Sharing 'White Lives Matter' video a code of conduct violation by mayor, says Wilmot integrity commissioner
Report recommends Mayor Les Armstrong apologize at Wilmot Township and at regional council
Wilmot Township mayor Les Armstrong violated two codes of conduct for elected officials when he shared a video on Facebook framed by the banner "White Lives Matter," according to a report by the township's integrity commissioner.
Armstrong shared the video along with the caption "Another view. Interesting," the report notes.
"A Facebook post by an elected official that explicitly draws attention to a message intended to discredit a movement seeking to overcome racism cannot be seen as simply 'another view,'" said integrity commissioner Robert Williams, in his report that goes before Wilmot council Monday.
Williams said that in sharing the video, Armstrong violated both the code of conduct for elected officials in Wilmot Township and for members of council with the Region of Waterloo.
Members of the public submitted complaints about the situation to both the township and the region, and it was decided that Williams would handle the investigation to avoid duplication, he said in the report.
Initial apologies also violated code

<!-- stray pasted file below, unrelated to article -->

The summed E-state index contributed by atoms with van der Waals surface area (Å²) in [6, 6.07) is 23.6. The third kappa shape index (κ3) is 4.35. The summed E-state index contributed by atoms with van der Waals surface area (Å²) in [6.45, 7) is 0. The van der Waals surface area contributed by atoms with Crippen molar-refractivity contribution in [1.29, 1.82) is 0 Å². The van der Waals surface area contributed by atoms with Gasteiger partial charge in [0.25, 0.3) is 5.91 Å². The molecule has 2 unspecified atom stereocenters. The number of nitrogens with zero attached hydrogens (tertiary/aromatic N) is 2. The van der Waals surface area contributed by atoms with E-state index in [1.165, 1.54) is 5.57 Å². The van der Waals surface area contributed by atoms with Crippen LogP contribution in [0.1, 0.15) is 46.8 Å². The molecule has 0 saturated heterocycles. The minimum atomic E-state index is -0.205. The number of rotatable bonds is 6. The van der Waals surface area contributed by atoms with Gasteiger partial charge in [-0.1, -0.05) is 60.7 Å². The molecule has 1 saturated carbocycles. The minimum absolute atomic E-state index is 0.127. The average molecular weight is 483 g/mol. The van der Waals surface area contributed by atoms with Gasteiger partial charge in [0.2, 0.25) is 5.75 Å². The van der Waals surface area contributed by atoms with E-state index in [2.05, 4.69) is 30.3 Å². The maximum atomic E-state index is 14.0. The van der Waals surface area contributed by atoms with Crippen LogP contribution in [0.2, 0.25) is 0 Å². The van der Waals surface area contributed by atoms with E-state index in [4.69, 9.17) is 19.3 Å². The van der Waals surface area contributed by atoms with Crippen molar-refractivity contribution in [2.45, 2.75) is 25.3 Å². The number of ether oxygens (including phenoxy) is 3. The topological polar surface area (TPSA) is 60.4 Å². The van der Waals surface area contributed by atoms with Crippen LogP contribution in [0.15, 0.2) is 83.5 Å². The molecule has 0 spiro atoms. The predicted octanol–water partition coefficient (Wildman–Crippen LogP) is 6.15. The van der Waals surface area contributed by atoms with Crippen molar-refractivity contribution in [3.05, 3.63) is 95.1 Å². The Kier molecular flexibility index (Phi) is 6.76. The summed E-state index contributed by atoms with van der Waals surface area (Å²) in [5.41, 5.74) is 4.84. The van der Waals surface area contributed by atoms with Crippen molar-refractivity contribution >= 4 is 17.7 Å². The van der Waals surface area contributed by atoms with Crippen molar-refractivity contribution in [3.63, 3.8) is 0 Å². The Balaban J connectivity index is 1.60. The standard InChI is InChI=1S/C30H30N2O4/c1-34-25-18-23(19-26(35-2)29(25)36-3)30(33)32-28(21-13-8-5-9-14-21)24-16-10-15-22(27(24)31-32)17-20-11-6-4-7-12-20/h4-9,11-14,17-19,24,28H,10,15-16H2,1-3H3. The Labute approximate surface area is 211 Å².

In June, Armstrong made two statements about the post, first to Wilmot Township council and then to Region of Waterloo council. Two complaints from the public said these apologies failed to erase the harm of the post, according to Williams.
In his report, Williams agreed that the apologies were misdirected and "fell short of a sincere admission that the video was harmful to people of colour." He determined that Armstrong also violated the two codes of conduct in failing to acknowledge in his apologies the impact of his original post.
Williams has recommended that Armstrong present a "truthful, honest and sincere" apology to people of colour in Waterloo region at both Wilmot Township council and Region of Waterloo council.
Mayor says he's 'deeply sorry'
Armstrong released a statement Friday afternoon saying, in part, that he apologizes to those in the community, "specifically the Black, Indigenous and People of Colour in our community," who were hurt by his actions.
"I am deeply sorry for the pain my actions have caused each of you, and our community as a whole," said Armstrong in the statement.
Armstrong went on to say he has reflected on his white privilege and the fact that he hasn't suffered the same discrimination as others in the community.
Council for the Township of Wilmot will meet Monday beginning at 7 p.m.